Although murine models are not perfect surrogates for human biology, these models generate phenomenological and mechanistic hypotheses of RBC alloimmunization and lay the groundwork for follow-up human studies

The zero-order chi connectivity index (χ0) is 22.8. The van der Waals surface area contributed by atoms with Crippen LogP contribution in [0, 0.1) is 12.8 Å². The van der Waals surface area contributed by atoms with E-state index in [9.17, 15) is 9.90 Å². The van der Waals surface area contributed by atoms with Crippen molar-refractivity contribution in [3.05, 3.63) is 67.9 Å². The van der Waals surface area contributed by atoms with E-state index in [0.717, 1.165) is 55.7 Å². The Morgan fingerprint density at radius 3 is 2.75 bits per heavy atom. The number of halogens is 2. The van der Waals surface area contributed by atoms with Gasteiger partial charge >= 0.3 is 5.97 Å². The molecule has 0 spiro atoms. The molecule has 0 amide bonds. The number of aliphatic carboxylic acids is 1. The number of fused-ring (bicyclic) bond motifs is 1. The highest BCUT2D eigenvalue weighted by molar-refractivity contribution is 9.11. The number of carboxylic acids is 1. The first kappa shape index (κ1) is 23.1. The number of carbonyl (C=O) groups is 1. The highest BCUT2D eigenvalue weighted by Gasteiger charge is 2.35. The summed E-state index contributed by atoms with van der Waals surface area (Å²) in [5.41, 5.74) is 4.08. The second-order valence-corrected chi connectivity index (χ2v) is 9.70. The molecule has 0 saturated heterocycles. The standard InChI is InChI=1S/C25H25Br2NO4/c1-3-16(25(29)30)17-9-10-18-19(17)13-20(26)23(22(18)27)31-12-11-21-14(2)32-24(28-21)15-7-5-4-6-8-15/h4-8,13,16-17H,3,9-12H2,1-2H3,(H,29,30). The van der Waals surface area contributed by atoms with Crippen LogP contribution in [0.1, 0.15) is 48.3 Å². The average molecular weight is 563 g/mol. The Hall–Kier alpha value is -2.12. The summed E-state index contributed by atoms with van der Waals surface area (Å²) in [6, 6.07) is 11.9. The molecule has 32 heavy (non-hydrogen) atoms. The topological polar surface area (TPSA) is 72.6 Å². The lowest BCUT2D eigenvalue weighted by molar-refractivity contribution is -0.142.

Although murine models are not perfect surrogates for human biology, these models generate phenomenological and mechanistic hypotheses of RBC alloimmunization and lay the groundwork for follow-up human studies. and share a degree of orthology GNF-7 with the Kell, Duffy, and Kidd RBC antigens [60]. GNF-7 Thus, exposure to these pathogens may primary an individual (presumably at the T-cell level) to respond more vigorously upon subsequent exposure to RBC antigens with overlapping peptide sequences. Because the pathogens have orthology only at the level of linear peptides, and not three-dimensional proteins, exposure will not induce alloantibodies detected by immunohematology, but will rather primary a recipient such that subsequent transfusion will result in a strong and quick humoral response to a given RBC alloantigen. Evidence for past non-RBC exposure priming for subsequent responses to RBC antigens exists in humans [73] and in animals [60]. Peripheral blood mononuclear cells from humans with no detectable anti-KEL alloantibodies were stimulated with overlapping KEL peptides, with evidence of T-cell reactivity present in subjects with no prior RBC exposure [73]. This reactivity appeared to be a memory response, given the thymidine incorporation observed in CD45 RO-positive T cells after peptide activation. Animal studies using a model RBC antigen have also demonstrated this concept: sequences contained within non-RBC antigens (in this case an ovalbumin sequence contained within a polyoma computer virus) have been shown to primary a recipient to generate a strong response upon subsequent exposure to a shared epitope within a RBC antigen [60]. Of interest (as above) is the fact that traditional antibody-focused blood bank screens would not detect this prior priming phenomenon. In theory, priming may lead to quick and strong alloantibody responses following main RBC exposure, which may result in early delayed hemolytic transfusion reactions. Tolerance to RBC Antigens It is possible that non-responders to RBC antigens are actually tolerized (through mechanisms not yet defined), though this hypothesis is usually difficult to test in humans given relatively low baseline rates of alloimmunization with each transfusion event. Small recipient age at the time of initial RBC exposure has been shown to influence rates of RBC alloimmunization in patients with sickle cell disease [14, 79] and thalassemia major [115], leading to a hypothesis that relative tolerance to RBC antigens may be possible in young transfusion recipients. To GNF-7 date, only one animal study has been published investigating the relationship between recipient age at initial RBC exposure and RBC alloimmunization, with no or very low levels of anti-HOD alloantibodies observed in juvenile animals (3 weeks of age) compared to adult animals [80]. However, these studies did not evaluate repeat antigen exposure, as it has been shown that subsequent HEL antigen exposures do not result in immunologic improving [96] for reasons that remain under investigation. Ongoing experiments using KEL transgenic RBCs, which are capable of generating memory and boostable responses in C57BL/6 animals [97], are investigating the impact of RBC exposure as neonates and subsequent responses when these same animals are re-transfused as adults. Characteristics of the transfused RBC antigens themselves also play important functions in determining recipient responsiveness versus non-responsiveness. For example, non-responsiveness/tolerance to the hGPA antigen occurs when the initial antigen exposure takes place in the absence of an adjuvant [96]. This non-responsiveness LAMB2 antibody is usually antigen-specific, with non-responders to the hGPA antigen being fully capable of responding to other unique RBC antigens. RBC antigen copy number may contribute to whether a particular antigen is usually capable of inducing an immune response following transfusion, as suggested by studies that have shown antigen density to be a important determinant of immunologic responsiveness to non-RBC antigens [119, 120, 121]. Although hGPA copy number has not been formally evaluated, flow-cytometric cross-matching of these RBCs with.